But, today there was a real bright side. On KFUO today (former home of “Issues, Etc.”), the moderators were pointing out the theology of glory within much of the Gaia-ism of the current environmentalism rhetoric. They went on to explain that Falwell and Robertson blaming 9/11 on homosexuals and the ACLU is as equally theology of glory as environmentalists blaming the Haiti earthquake on the United States for not making bolder commitments to reduce CO2 emissions (i.e. Mother Nature is ticked). It was priceless. They also pointed out that Lutherans actually are environmentally concerned. Luther’s view of creation was much more sacramental than other reformers who appealed to the industrialism of their time. I think there is hope for the LCMS. I’m willing to be patient to see what happens.

    • Headless Unicorn Guy says:

      On KFUO today (former home of “Issues, Etc.”), the moderators were pointing out the theology of glory within much of the Gaia-ism of the current environmentalism rhetoric. They went on to explain that Falwell and Robertson blaming 9/11 on homosexuals and the ACLU is as equally theology of glory as environmentalists blaming the Haiti earthquake on the United States for not making bolder commitments to reduce CO2 emissions (i.e. Mother Nature is ticked). It was priceless.

      i.e. We’ve had Celebrity Idiots on both sides shooting their mouths off. Both claiming to be some sort of mouthpiece for something Cosmic.

  45. I’m in the PEW because. . .

    I appreciate the pacifism of the Anabaptists, the intellectual depth of the Reformed tradition, the intellectual freedom of the Emerging movement, the social justice of the mainline churches, and the enthusiasm of the Pentecostals.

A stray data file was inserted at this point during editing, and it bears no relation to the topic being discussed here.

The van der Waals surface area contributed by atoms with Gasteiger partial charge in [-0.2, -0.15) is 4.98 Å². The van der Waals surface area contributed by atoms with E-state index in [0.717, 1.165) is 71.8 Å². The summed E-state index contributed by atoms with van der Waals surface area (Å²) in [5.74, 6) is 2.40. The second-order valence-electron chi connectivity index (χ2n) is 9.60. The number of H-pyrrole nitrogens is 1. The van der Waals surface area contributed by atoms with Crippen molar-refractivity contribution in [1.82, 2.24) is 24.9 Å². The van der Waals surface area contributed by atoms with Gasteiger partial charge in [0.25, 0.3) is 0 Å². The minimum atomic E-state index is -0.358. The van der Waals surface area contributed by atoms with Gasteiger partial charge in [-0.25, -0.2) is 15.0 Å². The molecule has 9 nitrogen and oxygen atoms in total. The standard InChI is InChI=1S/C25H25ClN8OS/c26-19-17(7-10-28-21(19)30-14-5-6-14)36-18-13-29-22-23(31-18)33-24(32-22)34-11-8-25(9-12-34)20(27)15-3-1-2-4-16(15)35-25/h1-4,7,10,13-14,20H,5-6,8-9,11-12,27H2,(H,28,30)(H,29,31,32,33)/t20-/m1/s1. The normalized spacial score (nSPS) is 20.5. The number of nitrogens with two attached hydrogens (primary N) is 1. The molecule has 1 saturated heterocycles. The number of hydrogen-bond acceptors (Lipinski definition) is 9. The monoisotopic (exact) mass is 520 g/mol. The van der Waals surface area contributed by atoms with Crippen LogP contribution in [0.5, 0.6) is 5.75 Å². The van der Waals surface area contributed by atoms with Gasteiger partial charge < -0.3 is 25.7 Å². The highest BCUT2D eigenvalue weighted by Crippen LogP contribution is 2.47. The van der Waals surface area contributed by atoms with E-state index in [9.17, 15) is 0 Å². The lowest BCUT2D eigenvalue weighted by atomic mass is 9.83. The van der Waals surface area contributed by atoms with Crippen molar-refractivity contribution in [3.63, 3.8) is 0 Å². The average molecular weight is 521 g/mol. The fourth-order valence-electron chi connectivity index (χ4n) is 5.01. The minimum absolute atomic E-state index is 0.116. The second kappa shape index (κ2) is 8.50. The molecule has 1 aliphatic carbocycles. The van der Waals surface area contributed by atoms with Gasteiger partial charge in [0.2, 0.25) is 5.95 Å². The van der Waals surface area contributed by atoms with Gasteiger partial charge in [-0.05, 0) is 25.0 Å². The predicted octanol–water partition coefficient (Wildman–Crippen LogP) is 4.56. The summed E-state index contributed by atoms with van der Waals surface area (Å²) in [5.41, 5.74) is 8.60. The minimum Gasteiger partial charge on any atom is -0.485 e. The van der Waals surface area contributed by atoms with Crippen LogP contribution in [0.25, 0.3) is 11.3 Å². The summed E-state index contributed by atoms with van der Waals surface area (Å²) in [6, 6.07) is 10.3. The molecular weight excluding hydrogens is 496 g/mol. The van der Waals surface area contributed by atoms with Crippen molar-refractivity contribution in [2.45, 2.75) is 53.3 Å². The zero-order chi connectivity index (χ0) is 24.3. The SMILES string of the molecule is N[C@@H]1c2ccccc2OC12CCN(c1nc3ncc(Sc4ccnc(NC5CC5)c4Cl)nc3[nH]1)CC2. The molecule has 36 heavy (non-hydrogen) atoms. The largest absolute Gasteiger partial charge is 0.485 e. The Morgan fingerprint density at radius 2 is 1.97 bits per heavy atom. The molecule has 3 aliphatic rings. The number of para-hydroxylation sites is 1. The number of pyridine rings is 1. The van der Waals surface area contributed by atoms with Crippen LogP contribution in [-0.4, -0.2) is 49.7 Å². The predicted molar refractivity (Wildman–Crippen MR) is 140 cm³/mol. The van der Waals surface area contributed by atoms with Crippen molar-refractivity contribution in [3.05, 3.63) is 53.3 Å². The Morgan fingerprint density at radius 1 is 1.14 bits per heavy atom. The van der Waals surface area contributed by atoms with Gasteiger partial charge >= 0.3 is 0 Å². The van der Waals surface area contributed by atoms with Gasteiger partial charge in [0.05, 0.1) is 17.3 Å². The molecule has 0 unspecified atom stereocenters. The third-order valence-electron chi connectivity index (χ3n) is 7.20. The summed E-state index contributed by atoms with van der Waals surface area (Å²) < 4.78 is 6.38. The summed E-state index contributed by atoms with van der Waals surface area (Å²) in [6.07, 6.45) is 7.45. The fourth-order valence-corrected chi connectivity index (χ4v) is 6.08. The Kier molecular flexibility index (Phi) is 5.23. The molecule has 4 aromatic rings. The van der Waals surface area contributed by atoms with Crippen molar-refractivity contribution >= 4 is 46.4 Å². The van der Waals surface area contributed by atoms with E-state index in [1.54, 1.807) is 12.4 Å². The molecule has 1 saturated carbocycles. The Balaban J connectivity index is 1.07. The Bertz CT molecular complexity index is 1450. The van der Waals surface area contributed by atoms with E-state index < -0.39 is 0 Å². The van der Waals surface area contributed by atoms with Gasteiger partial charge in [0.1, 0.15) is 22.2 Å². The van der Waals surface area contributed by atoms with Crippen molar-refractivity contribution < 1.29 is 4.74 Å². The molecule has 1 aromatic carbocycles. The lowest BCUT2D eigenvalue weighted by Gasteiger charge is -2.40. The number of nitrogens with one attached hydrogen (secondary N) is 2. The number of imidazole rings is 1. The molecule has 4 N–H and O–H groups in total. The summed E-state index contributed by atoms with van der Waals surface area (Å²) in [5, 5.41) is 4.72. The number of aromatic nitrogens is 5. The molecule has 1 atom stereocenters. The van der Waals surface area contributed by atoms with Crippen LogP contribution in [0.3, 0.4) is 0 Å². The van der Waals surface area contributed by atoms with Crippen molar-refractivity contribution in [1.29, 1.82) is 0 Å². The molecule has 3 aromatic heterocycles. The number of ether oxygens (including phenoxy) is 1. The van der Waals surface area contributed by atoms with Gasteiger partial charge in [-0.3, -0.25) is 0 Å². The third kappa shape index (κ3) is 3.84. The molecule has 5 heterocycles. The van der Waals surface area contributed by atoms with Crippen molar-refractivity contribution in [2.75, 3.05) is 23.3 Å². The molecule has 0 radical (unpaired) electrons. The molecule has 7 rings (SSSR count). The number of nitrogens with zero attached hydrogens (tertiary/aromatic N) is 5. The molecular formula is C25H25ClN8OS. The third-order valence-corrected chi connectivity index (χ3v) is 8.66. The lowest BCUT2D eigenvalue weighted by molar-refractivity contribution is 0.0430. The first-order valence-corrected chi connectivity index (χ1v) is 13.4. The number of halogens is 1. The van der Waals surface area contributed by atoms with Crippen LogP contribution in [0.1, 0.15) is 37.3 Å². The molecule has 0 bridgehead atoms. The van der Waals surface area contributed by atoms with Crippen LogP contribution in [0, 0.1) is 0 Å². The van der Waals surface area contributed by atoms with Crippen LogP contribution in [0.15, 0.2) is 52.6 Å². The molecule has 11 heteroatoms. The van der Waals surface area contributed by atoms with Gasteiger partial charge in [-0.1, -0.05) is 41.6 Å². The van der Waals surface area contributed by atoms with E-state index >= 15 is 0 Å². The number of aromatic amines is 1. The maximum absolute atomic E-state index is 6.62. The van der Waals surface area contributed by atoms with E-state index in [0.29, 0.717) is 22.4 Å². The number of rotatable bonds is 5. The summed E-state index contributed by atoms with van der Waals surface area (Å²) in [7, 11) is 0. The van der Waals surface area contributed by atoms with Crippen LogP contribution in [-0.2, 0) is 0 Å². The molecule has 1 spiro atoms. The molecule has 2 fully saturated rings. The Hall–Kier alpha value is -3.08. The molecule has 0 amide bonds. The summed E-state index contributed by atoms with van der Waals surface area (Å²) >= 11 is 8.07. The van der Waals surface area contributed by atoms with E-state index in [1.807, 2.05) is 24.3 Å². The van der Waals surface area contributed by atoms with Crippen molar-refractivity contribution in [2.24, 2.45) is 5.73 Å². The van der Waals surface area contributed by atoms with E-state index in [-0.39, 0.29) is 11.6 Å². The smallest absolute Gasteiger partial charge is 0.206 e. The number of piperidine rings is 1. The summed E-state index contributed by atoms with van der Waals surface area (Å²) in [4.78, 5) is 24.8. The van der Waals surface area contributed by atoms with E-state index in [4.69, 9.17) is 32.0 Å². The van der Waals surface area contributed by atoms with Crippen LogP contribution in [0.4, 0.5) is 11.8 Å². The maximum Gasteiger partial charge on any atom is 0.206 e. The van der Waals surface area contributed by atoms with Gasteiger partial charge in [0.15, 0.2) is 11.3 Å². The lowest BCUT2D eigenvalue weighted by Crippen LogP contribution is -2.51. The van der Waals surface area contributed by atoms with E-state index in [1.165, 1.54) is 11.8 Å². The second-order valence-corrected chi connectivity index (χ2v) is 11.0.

(I couldn’t think of anything I especially love about baptists, but that’s probably because I grew up as one) :)

    Great post Chap. Mike!!

  46. I guess I’m not so much in a post evangelical wilderness as I am a post institutional wilderness.
    And don’t worry, I’m not going to go off on the evils of institutional Christianity, idealize the first century church, or harp on the superiority of churches that meet in homes or in the back corner at Starbucks.
    For the past several years I have been part of (and sort of an unofficial, untitled leader within) a small home church fellowship with close relational ties to several other home church groups in my region of the country. I and most of my group represent the remnant of a nondenominational community church that collapsed amidst a power struggle between different factions with different visions and agendas about what that church was supposed to be. Home church was just the way that a few of us found to maintain our friendships and fellowship in Christ after that larger fellowship scattered to the four winds.
    And if any of you are wondering what remains of church after you have stripped away all the trappings of institution, the answer is “not much” — not at first, anyway. There are, of course, the relationships, but just sharing meals and sitting around in a living room talking about spiritual stuff and life issues while the carpet crawlers entertain themselves can get old and run dry pretty quick. And the feeling that things just might be going nowhere can put a strain on those relationships and create an oppressive sense of pressure to do something spiritually meaningful on the gatherings.
    But I think we are gradually getting better at making our time together more meaningful in a gospel kind of way — which, strangely enough, seems to happen most when we’re not trying so hard to make it happen. And, to our credit, I must say that we certainly excel when it comes to being there for each other and meeting each other’s needs in times of crisis. And we try to avoid the policies of exclusivity and jealous ownership of our people. Everyone is free to visit, fellowship with, or even join any other church body they feel inclined to hook up with. For some of us, the home church is our primary fellowship, while for others it’s not. Believe it or not, we even have an out-of-work Church of Christ minister and his family who have recently started attending our Wednesday night gatherings — though, of course, they have to keep that hush-hush when it comes to the church they attend on Sunday.
    I myself sometimes attend other church services — though more and more I find myself wishing they woud take a break from all the religious stuff, rearrange the pews in a circle, and get down to the business of opening their hearts and lives to each other. I sometimes fear that I’ve become indoctrinated into an unchurchlike church culture.